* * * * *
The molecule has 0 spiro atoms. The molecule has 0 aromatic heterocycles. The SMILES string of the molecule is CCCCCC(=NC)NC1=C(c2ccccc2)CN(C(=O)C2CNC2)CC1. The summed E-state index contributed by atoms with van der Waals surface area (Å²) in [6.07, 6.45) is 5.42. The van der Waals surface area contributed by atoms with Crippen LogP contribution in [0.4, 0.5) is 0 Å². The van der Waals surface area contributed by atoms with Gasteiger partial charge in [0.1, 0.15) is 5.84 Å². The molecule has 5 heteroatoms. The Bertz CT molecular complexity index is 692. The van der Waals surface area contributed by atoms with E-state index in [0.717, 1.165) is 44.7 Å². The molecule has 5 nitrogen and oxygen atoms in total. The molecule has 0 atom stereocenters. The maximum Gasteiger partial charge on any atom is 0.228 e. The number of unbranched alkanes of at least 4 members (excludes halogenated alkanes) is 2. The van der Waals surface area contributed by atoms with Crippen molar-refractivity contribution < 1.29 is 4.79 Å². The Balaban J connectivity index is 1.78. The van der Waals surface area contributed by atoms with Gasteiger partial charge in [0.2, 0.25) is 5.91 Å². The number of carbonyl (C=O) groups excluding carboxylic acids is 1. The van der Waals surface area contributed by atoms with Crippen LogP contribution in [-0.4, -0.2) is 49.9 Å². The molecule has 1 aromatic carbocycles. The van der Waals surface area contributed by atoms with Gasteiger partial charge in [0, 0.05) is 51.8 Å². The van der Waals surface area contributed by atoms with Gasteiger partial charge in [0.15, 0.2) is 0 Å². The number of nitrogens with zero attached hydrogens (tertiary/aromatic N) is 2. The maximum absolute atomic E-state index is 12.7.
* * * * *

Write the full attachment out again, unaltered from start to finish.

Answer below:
The molecule has 0 spiro atoms. The molecule has 0 aromatic heterocycles. The SMILES string of the molecule is CCCCCC(=NC)NC1=C(c2ccccc2)CN(C(=O)C2CNC2)CC1. The summed E-state index contributed by atoms with van der Waals surface area (Å²) in [6.07, 6.45) is 5.42. The van der Waals surface area contributed by atoms with Crippen LogP contribution in [0.4, 0.5) is 0 Å². The van der Waals surface area contributed by atoms with Gasteiger partial charge in [0.1, 0.15) is 5.84 Å². The molecule has 5 heteroatoms. The Bertz CT molecular complexity index is 692. The van der Waals surface area contributed by atoms with E-state index in [0.717, 1.165) is 44.7 Å². The molecule has 5 nitrogen and oxygen atoms in total. The molecule has 0 atom stereocenters. The maximum Gasteiger partial charge on any atom is 0.228 e. The number of unbranched alkanes of at least 4 members (excludes halogenated alkanes) is 2. The van der Waals surface area contributed by atoms with Crippen molar-refractivity contribution < 1.29 is 4.79 Å². The Balaban J connectivity index is 1.78. The van der Waals surface area contributed by atoms with Gasteiger partial charge in [0.2, 0.25) is 5.91 Å². The number of carbonyl (C=O) groups excluding carboxylic acids is 1. The van der Waals surface area contributed by atoms with Crippen LogP contribution in [-0.4, -0.2) is 49.9 Å². The molecule has 1 aromatic carbocycles. The van der Waals surface area contributed by atoms with Gasteiger partial charge in [0, 0.05) is 51.8 Å². The van der Waals surface area contributed by atoms with Gasteiger partial charge in [0.15, 0.2) is 0 Å². The number of nitrogens with zero attached hydrogens (tertiary/aromatic N) is 2. The maximum absolute atomic E-state index is 12.7.